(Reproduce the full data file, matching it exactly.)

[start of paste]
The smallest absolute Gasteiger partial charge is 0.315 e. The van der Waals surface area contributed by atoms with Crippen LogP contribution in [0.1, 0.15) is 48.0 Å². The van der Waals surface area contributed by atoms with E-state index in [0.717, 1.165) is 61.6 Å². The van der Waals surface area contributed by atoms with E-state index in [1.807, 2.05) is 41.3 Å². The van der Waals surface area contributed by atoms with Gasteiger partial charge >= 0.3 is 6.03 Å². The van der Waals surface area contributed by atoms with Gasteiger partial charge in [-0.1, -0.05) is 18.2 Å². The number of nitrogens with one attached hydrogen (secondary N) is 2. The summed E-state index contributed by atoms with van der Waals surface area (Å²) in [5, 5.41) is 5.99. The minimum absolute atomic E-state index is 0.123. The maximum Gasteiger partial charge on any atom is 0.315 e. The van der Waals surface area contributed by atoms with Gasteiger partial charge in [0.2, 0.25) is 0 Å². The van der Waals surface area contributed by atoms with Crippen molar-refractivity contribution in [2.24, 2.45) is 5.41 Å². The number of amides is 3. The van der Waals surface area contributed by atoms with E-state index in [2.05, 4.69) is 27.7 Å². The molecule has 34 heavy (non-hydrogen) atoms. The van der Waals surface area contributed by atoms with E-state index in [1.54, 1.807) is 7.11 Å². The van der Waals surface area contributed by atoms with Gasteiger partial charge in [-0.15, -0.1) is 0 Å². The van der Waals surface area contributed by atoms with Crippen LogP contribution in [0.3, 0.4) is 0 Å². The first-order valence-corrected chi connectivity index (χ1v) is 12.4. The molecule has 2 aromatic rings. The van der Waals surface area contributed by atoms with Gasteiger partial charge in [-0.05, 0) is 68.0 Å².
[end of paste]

The smallest absolute Gasteiger partial charge is 0.315 e. The van der Waals surface area contributed by atoms with Crippen LogP contribution in [0.1, 0.15) is 48.0 Å². The van der Waals surface area contributed by atoms with E-state index in [0.717, 1.165) is 61.6 Å². The van der Waals surface area contributed by atoms with E-state index in [1.807, 2.05) is 41.3 Å². The van der Waals surface area contributed by atoms with Gasteiger partial charge >= 0.3 is 6.03 Å². The van der Waals surface area contributed by atoms with Gasteiger partial charge in [-0.1, -0.05) is 18.2 Å². The number of nitrogens with one attached hydrogen (secondary N) is 2. The summed E-state index contributed by atoms with van der Waals surface area (Å²) in [5, 5.41) is 5.99. The minimum absolute atomic E-state index is 0.123. The maximum Gasteiger partial charge on any atom is 0.315 e. The van der Waals surface area contributed by atoms with Gasteiger partial charge in [0.2, 0.25) is 0 Å². The van der Waals surface area contributed by atoms with Crippen molar-refractivity contribution in [2.24, 2.45) is 5.41 Å². The number of amides is 3. The van der Waals surface area contributed by atoms with E-state index in [2.05, 4.69) is 27.7 Å². The molecule has 34 heavy (non-hydrogen) atoms. The van der Waals surface area contributed by atoms with E-state index in [1.54, 1.807) is 7.11 Å². The van der Waals surface area contributed by atoms with Gasteiger partial charge in [-0.15, -0.1) is 0 Å². The van der Waals surface area contributed by atoms with Crippen LogP contribution in [0.3, 0.4) is 0 Å². The first-order valence-corrected chi connectivity index (χ1v) is 12.4. The molecule has 2 aromatic rings. The van der Waals surface area contributed by atoms with Gasteiger partial charge in [-0.05, 0) is 68.0 Å².